Elections (Scotland)

The parliament is made up of 129 elected MSPs, elected by the additional member system, a form of proportional representation. Elections are normally held every four years on the first Thursday in May. Anyone who can stand for election to the House of Commons may stand for election to the parliament. Peers may also stand.

Each voter has two votes – one for a constituency and one for a member from a regional list.

For the first vote, Scotland is divided into 73 single member constituencies, which are the same as those for UK general elections. Voting is the same as in UK general elections using the first-past-the-post system in which the candidate with the most votes, though not necessarily the majority of votes, is returned as an MSP.

The second vote is more complicated. Scotland is split into eight regions – Highlands & Islands, North East Scotland, Mid Scotland & Fife, West of Scotland, Central Scotland, Glasgow, Lothians and South of Scotland. Each region returns seven MSPs. Before the election each political party chooses a list of candidates for each region. A candidate in a single member constituency can be on a party's list for a region. Candidates on a party's regional list are arranged in the party's order of preference, with the candidate that the party would most like to see elected placed first.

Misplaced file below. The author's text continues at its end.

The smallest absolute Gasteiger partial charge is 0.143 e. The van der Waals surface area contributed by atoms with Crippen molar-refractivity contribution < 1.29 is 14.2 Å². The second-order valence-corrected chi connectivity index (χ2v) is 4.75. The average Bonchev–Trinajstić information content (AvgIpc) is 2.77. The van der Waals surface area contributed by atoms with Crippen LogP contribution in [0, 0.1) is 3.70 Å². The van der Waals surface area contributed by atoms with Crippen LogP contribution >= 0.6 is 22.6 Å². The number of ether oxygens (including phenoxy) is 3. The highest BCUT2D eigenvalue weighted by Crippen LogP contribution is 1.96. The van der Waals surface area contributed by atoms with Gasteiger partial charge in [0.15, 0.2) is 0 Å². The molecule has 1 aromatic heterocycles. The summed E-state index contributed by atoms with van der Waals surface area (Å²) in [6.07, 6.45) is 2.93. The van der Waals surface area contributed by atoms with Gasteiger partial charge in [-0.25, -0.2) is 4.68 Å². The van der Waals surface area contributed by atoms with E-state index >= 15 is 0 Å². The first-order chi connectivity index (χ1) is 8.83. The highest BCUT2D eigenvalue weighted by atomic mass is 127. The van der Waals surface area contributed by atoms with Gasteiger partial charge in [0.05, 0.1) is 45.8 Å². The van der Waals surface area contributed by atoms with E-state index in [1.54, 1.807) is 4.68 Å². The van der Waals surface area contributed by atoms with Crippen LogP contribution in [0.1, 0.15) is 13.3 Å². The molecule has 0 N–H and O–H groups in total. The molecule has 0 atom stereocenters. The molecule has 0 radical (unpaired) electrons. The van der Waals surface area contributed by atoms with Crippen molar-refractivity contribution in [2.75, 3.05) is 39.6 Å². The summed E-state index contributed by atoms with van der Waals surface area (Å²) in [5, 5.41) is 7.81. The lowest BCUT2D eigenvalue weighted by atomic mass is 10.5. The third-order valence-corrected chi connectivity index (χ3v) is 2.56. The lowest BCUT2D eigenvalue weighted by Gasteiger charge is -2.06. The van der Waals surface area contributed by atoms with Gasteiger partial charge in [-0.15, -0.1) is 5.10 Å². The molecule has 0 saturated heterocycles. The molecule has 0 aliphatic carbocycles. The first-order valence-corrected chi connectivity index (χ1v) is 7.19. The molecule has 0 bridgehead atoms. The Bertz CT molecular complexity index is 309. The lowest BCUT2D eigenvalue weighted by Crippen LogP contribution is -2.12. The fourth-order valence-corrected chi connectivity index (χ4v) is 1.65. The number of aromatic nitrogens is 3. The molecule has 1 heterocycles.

In the second vote, votes are cast for parties. The number of MSPs returned for each party in each region is shared out in proportion to the share of the vote received by each party. If a candidate on a party's list has already been returned in a single member constituency, the next candidate on the list is successful. Parties use this 'closed' list system as a form of insurance policy to ensure that key candidates have a better chance of becoming an MSP.

If a constituency member resigns or dies, then a by-election is held. If a regional member resigns or dies then the vacant seat is taken by the next person on the regional list for that party.

The Queen officially opens the parliament after each election but her address is not a 'Queen's speech' in the Westminster sense – the first minister outlines the legislative programme in a speech to parliament. A presiding officer is elected by MSPs at the first meeting after an election.

The first elections to the parliament were held on May 6th 1999. Further elections were held on May 1st 2003. The first meeting of the parliament was on May 12th 1999. The Queen officially opened the parliament for the first time on July 1st 1999.